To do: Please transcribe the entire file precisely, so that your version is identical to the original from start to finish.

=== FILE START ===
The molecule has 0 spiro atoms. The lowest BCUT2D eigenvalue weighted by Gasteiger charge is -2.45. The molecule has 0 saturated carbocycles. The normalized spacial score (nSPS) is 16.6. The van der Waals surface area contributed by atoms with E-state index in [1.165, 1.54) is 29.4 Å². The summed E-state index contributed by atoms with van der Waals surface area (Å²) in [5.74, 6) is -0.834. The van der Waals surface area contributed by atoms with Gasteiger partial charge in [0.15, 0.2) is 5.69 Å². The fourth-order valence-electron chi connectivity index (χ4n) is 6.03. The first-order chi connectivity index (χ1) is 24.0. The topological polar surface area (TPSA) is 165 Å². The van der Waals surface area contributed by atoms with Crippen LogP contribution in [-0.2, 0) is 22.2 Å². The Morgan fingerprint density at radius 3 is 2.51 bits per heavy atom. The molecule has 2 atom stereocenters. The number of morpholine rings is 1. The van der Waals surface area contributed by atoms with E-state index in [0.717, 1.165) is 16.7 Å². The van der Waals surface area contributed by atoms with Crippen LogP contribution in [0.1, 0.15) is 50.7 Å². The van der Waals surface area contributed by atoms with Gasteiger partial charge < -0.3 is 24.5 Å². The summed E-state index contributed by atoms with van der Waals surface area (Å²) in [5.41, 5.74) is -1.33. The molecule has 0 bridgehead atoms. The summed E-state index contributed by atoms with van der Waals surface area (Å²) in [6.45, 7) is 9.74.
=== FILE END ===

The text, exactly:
The molecule has 0 spiro atoms. The lowest BCUT2D eigenvalue weighted by Gasteiger charge is -2.45. The molecule has 0 saturated carbocycles. The normalized spacial score (nSPS) is 16.6. The van der Waals surface area contributed by atoms with E-state index in [1.165, 1.54) is 29.4 Å². The summed E-state index contributed by atoms with van der Waals surface area (Å²) in [5.74, 6) is -0.834. The van der Waals surface area contributed by atoms with Gasteiger partial charge in [0.15, 0.2) is 5.69 Å². The fourth-order valence-electron chi connectivity index (χ4n) is 6.03. The first-order chi connectivity index (χ1) is 24.0. The topological polar surface area (TPSA) is 165 Å². The van der Waals surface area contributed by atoms with Crippen LogP contribution in [-0.2, 0) is 22.2 Å². The Morgan fingerprint density at radius 3 is 2.51 bits per heavy atom. The molecule has 2 atom stereocenters. The number of morpholine rings is 1. The van der Waals surface area contributed by atoms with E-state index in [0.717, 1.165) is 16.7 Å². The van der Waals surface area contributed by atoms with Crippen LogP contribution in [0.1, 0.15) is 50.7 Å². The van der Waals surface area contributed by atoms with Gasteiger partial charge < -0.3 is 24.5 Å². The summed E-state index contributed by atoms with van der Waals surface area (Å²) in [5.41, 5.74) is -1.33. The molecule has 0 bridgehead atoms. The summed E-state index contributed by atoms with van der Waals surface area (Å²) in [6.45, 7) is 9.74.